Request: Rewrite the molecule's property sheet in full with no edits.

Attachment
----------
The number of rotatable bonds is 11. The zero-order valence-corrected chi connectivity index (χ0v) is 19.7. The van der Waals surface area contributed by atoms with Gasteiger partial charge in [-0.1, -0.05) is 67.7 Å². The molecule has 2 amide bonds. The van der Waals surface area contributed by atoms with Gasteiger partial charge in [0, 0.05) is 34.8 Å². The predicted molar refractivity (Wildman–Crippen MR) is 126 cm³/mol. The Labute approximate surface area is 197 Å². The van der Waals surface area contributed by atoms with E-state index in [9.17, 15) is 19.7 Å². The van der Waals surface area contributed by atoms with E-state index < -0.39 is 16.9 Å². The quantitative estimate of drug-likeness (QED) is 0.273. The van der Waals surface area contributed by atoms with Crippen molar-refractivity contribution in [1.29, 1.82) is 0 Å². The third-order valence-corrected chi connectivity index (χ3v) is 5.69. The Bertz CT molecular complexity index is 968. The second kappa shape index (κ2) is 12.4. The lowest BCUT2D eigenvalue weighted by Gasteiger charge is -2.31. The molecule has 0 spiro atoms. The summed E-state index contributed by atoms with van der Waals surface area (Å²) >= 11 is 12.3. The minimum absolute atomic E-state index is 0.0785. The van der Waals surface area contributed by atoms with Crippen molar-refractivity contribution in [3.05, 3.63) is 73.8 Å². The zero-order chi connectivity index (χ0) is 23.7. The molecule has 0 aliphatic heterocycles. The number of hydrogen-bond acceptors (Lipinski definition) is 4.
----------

The number of rotatable bonds is 11. The zero-order valence-corrected chi connectivity index (χ0v) is 19.7. The van der Waals surface area contributed by atoms with Gasteiger partial charge in [-0.1, -0.05) is 67.7 Å². The molecule has 2 amide bonds. The van der Waals surface area contributed by atoms with Gasteiger partial charge in [0, 0.05) is 34.8 Å². The predicted molar refractivity (Wildman–Crippen MR) is 126 cm³/mol. The Labute approximate surface area is 197 Å². The van der Waals surface area contributed by atoms with E-state index in [9.17, 15) is 19.7 Å². The van der Waals surface area contributed by atoms with E-state index < -0.39 is 16.9 Å². The quantitative estimate of drug-likeness (QED) is 0.273. The van der Waals surface area contributed by atoms with Crippen molar-refractivity contribution in [1.29, 1.82) is 0 Å². The third-order valence-corrected chi connectivity index (χ3v) is 5.69. The Bertz CT molecular complexity index is 968. The second kappa shape index (κ2) is 12.4. The lowest BCUT2D eigenvalue weighted by Gasteiger charge is -2.31. The molecule has 0 spiro atoms. The summed E-state index contributed by atoms with van der Waals surface area (Å²) >= 11 is 12.3. The minimum absolute atomic E-state index is 0.0785. The van der Waals surface area contributed by atoms with Crippen molar-refractivity contribution in [3.05, 3.63) is 73.8 Å². The zero-order chi connectivity index (χ0) is 23.7. The molecule has 0 aliphatic heterocycles. The number of hydrogen-bond acceptors (Lipinski definition) is 4.